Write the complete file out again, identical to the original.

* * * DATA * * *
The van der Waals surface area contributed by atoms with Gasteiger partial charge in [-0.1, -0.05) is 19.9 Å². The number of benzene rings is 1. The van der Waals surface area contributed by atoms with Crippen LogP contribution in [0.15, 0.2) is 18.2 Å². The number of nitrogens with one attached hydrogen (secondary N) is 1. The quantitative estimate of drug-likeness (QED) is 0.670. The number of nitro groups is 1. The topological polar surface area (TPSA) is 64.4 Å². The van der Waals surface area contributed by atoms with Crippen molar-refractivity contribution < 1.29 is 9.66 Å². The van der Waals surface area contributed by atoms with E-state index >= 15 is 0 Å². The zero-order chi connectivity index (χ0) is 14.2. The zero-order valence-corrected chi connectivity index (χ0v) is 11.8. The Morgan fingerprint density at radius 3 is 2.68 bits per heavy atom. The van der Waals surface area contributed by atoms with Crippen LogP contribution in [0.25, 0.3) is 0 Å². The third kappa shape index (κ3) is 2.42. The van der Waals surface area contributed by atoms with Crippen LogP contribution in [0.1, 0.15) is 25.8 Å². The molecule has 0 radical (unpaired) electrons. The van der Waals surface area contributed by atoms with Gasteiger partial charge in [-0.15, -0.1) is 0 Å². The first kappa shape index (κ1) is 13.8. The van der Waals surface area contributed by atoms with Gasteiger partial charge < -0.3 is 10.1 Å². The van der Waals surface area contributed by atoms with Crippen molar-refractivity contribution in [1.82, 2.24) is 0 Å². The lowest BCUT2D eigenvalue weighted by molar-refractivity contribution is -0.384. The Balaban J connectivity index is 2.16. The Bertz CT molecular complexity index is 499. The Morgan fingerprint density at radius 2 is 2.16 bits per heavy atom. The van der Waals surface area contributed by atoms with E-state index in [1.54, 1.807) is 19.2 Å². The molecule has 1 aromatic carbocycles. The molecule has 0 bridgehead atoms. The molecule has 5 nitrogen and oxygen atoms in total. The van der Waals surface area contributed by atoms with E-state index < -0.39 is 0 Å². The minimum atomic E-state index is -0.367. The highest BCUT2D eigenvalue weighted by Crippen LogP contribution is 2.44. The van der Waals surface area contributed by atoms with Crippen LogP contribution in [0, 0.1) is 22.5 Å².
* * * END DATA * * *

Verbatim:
The van der Waals surface area contributed by atoms with Gasteiger partial charge in [-0.1, -0.05) is 19.9 Å². The number of benzene rings is 1. The van der Waals surface area contributed by atoms with Crippen LogP contribution in [0.15, 0.2) is 18.2 Å². The number of nitrogens with one attached hydrogen (secondary N) is 1. The quantitative estimate of drug-likeness (QED) is 0.670. The number of nitro groups is 1. The topological polar surface area (TPSA) is 64.4 Å². The van der Waals surface area contributed by atoms with Crippen molar-refractivity contribution < 1.29 is 9.66 Å². The van der Waals surface area contributed by atoms with E-state index >= 15 is 0 Å². The zero-order chi connectivity index (χ0) is 14.2. The zero-order valence-corrected chi connectivity index (χ0v) is 11.8. The Morgan fingerprint density at radius 3 is 2.68 bits per heavy atom. The van der Waals surface area contributed by atoms with Crippen LogP contribution in [0.25, 0.3) is 0 Å². The third kappa shape index (κ3) is 2.42. The van der Waals surface area contributed by atoms with Crippen LogP contribution in [0.1, 0.15) is 25.8 Å². The molecule has 0 radical (unpaired) electrons. The van der Waals surface area contributed by atoms with Gasteiger partial charge in [-0.15, -0.1) is 0 Å². The first kappa shape index (κ1) is 13.8. The van der Waals surface area contributed by atoms with Gasteiger partial charge < -0.3 is 10.1 Å². The van der Waals surface area contributed by atoms with Crippen molar-refractivity contribution in [1.82, 2.24) is 0 Å². The lowest BCUT2D eigenvalue weighted by molar-refractivity contribution is -0.384. The Balaban J connectivity index is 2.16. The Bertz CT molecular complexity index is 499. The Morgan fingerprint density at radius 2 is 2.16 bits per heavy atom. The van der Waals surface area contributed by atoms with E-state index in [1.54, 1.807) is 19.2 Å². The molecule has 1 aromatic carbocycles. The molecule has 0 bridgehead atoms. The molecule has 5 nitrogen and oxygen atoms in total. The van der Waals surface area contributed by atoms with E-state index < -0.39 is 0 Å². The minimum atomic E-state index is -0.367. The highest BCUT2D eigenvalue weighted by Crippen LogP contribution is 2.44. The van der Waals surface area contributed by atoms with Crippen LogP contribution in [0, 0.1) is 22.5 Å².